Review: In Too Deep by Jayne Ann Krentz

6 Apr

In Too Deep by Jayne Ann Krentz
Putnam (December 2010)
Hardback: $25.95
ISBN: 978-0-399-15702-8

Favorite Lines: “Paranormal fire burned in the darkness. Auroras of psi splashed across the ether. The night sky of San Francisco was ablaze with light from across the spectrum.” (p. 1)

When Fallon Jones took over the family business, he moved Jones & Jones headquarters to Scargill Cove, a secluded coastal town in Northern California. The Cove suits him just fine, as a confirmed recluse . . . and as an investigator of the paranormal. The Cove is a hot spot, a convergence point for unusually strong currents of energy, which might explain why the town draws misfits and drifters like moths to a flame.

Isabella Valdez is used to changing apartments, jobs, even names and Social Security numbers at the drop of a hat — but this is too much. She’s been framed by some very dangerous men. They may be behind the disappearance of her grandmother. And now they’ve sent their thugs after Isabella. She would be dead if her gift of intuition hadn’t told her to run.

So she’s fled to California — and found employment with Fallon Jones. It’s been only a few days, but Fallon doesn’t remember life before his new assistant. Isabella’s already organized his pathologically chaotic office, and she doesn’t bat an eye at the psychic aspect of his job. She’s a kindred spirit, sanctuary from a world that considers his talents a form of madness. The surest sign that he’s falling for her? He doesn’t even mind her cheery personality.

But after a routine case unearths an antique clock infused with dark energy, Fallon and Isabella are dragged into the secret history of Scargill Cove. Next thing they know, they’re fighting for their lives in an abandoned underground lab — not exactly an ideal first date. Now their lives depend on the combined strength of their powers as they unravel a cutthroat conspiracy with roots in the Jones family business . . . and Isabella’s family tree.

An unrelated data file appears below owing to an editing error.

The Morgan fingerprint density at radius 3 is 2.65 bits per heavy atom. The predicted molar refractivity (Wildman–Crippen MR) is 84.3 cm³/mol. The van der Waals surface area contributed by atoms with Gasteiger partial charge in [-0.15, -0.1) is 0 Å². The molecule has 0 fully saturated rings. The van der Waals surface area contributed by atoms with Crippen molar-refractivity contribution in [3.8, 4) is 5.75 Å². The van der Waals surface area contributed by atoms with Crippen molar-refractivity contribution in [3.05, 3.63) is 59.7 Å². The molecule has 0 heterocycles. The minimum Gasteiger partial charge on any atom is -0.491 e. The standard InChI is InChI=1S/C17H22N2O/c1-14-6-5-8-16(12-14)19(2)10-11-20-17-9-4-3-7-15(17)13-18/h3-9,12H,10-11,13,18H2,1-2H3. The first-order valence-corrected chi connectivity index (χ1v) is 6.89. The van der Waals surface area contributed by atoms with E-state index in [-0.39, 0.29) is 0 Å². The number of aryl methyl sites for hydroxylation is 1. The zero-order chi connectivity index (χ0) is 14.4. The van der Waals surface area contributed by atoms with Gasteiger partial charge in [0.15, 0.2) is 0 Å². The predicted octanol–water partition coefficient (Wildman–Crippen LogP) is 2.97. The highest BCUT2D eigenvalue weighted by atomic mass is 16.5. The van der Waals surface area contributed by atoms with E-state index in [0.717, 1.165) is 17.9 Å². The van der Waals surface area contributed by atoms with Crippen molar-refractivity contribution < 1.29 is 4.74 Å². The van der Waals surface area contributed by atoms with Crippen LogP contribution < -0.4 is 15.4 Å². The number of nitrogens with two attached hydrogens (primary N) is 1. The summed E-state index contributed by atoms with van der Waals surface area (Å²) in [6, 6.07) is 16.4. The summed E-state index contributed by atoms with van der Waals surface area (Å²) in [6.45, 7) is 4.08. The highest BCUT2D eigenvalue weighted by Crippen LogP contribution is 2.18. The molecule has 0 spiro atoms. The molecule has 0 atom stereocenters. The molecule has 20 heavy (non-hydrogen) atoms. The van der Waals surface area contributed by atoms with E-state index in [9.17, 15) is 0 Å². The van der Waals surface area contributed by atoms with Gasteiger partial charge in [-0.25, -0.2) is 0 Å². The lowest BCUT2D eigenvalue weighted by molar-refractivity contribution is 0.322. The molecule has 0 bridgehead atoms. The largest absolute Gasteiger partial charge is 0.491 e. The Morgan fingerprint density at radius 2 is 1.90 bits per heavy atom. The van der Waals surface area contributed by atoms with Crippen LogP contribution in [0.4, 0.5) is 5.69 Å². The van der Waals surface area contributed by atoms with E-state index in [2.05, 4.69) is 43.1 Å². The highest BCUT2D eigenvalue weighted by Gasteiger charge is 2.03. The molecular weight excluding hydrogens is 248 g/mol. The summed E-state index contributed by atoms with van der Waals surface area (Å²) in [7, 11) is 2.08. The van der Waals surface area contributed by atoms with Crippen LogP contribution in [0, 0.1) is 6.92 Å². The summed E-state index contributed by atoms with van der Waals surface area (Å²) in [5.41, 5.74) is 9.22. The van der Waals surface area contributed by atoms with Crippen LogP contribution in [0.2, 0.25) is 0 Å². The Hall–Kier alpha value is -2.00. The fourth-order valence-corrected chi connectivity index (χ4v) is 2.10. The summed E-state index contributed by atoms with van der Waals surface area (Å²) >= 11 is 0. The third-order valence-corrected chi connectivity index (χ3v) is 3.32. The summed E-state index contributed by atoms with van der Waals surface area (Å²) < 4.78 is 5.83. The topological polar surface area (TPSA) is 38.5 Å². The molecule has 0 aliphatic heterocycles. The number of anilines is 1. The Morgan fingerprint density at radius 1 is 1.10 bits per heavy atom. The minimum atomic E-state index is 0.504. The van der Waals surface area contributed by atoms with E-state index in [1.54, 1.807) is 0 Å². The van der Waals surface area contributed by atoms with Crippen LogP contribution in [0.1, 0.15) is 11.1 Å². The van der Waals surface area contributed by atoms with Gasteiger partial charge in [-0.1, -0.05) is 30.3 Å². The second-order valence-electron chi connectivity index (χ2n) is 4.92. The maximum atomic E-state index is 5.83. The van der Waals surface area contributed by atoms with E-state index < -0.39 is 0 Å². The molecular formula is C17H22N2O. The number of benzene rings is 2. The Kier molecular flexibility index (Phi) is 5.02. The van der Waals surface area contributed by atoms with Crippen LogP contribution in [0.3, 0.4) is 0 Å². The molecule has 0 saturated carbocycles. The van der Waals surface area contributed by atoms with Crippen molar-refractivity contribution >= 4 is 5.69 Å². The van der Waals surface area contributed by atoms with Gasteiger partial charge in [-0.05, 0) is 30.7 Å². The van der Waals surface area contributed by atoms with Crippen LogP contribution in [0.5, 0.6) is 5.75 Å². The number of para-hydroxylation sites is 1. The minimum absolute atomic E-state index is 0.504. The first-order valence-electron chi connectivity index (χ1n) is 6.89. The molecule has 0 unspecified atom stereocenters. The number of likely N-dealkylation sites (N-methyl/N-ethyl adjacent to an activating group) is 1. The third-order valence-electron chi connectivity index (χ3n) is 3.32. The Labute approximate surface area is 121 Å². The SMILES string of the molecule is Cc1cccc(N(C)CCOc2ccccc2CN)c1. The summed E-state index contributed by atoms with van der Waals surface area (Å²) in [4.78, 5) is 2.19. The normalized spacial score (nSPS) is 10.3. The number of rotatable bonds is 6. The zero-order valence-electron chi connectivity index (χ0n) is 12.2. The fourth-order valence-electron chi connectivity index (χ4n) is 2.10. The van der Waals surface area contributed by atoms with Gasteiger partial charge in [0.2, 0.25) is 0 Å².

Book 10 of Jayne Ann Krentz Arcane Society series, In Too Deep, is also labeled as book one in her Looking Glass Trilogy. Confused? You’re not alone. Having only read one book early in the Arcane Society series, I didn’t know what to expect when I picked up this book. I’m pleased to report that I had no problem reading this book as a stand alone.

The story is a paranormal romantic suspense. The story never veers from its task to solve a mystery which means the romance is more of a footnote in the story. The heroine is the hero’s office manager/associate. They seem to fall in to bed and a relationship, but there were never any sparks. I didn’t feel magnetism between them, just two equals who might be compatible. This really didn’t bother me though. I picked up the book in hopes of being entertained and I was.

I found both Fallon and Isabella to be likeable characters.  The townspeople were solid secondary characters, although for some reason the town’s ‘guardsman’ and a few dogs stand out the most. The other characters felt like extras in a film. They needed to be there, but added little to story.

The things which stand out about the story are the strange inventions. I love the idea of mechanical objects capable of releasing paranormal energy. The queen, clock and music box were wonderful ideas and I’d like to read about other paranormal things. They all add an air of danger and intrigue to the story.

In Too Deep is a quick, but forgettable read. I think if I read the entire series I’d feel different. I was never bored with the story, but no character, setting or plot line grabbed me enough to justify re-reading the story. I’m not opposed to reading the next book in the trilogy, but I won’t be pre-ordering it.

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